Advanced Ground Info. Sys., Inc. v. Life360, Inc. (S.D. Fla. Civ. A. No. 14-cv-80651), is an interesting case . The patent-in-suit covered some sort of smart phone app (it’s not clear what). The key dispute over infringement centered on whether the end user, alone, performed each step of the patented method. Of course, a method claim cannot be infringed without preponderant evidence of direct infringement by someone.
Here, the asserted method claims survived the accused infringer’s motion for summary judgment of non-infringement, but were found by the jury to be not infringed. Even though the case got to a jury, the district court awarded fees to the prevailing accused infringer, rejecting the argument that simply because the case got to trial meant it was not subject to shifting.
Instead, the court emphasized that after Akamai and the district court’s claim construction, it had been clear that there could be no infringement. To oppose fees, the accused infringer pointed out that the court had denied the defendant’s motion for summary judgment after both Akamai and claim construction.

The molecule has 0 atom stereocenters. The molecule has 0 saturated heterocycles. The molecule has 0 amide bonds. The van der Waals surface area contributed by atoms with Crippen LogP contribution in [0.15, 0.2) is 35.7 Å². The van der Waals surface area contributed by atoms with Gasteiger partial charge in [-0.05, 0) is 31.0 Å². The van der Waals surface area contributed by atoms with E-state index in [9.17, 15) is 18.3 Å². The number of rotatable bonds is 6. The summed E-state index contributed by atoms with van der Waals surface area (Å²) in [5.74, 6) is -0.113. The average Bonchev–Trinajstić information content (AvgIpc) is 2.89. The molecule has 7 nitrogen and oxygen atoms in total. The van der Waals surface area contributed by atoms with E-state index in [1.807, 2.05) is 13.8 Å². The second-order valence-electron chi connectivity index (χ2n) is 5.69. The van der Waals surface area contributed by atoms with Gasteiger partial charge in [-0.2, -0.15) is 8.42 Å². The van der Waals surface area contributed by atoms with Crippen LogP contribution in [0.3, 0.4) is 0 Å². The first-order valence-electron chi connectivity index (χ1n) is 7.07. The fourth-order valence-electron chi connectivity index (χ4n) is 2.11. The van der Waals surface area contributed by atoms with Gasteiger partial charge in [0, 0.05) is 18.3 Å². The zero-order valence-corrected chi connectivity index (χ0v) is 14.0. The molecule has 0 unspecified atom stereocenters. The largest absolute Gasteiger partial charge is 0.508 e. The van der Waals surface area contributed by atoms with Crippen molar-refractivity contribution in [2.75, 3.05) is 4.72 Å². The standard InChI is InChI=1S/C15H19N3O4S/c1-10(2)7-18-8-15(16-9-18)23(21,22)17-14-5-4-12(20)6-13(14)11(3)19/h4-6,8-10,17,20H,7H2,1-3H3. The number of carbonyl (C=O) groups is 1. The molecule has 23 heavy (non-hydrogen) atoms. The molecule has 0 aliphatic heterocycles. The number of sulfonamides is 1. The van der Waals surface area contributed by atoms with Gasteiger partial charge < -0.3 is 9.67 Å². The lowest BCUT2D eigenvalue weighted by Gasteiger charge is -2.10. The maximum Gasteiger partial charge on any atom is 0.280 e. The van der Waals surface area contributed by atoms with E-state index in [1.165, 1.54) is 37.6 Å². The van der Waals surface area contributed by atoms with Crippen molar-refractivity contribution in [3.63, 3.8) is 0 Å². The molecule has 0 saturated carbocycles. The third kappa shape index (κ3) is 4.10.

Why then, did the district judge deny the motion for summary judgment?
In granting fees in its November 30, 2015 order, the judge explained that he had “considered granting” the motion but had not done so because of the patentee’s explanation of how the app worked. Specifically, the judge stated that he denied summary judgment of non-infringement of the method claims based on the patentee’s argument that when the end user used the app was used, the app “automatically,” performed the remaining steps and so directly infringed the method claims. That turned out to be untrue, and so the denial of summary judgment, alone, was insufficient to avoid an exceptional case finding.
In addition, the judge in granting fees also mentioned that the patentee had never sold any products, sued a start-up that had never made a profit, and yet the patentee argued that it had suffered irreparable harm. Given the facts, the judge awarded fees from claim construction onward.
The lessons are several, but not unusual or new. One is obviously to have a viable infringement claim and evidence of it; lawyer argument is not evidence. The other is to keep in mind that, post-Octane it is important to evaluate infringement and other arguments carefully after claim construction (and any other similar event) and advise the client on, not just whether the case is meritorious, but whether it is marginally so and thus continued litigation puts the client at risk of fee shifting.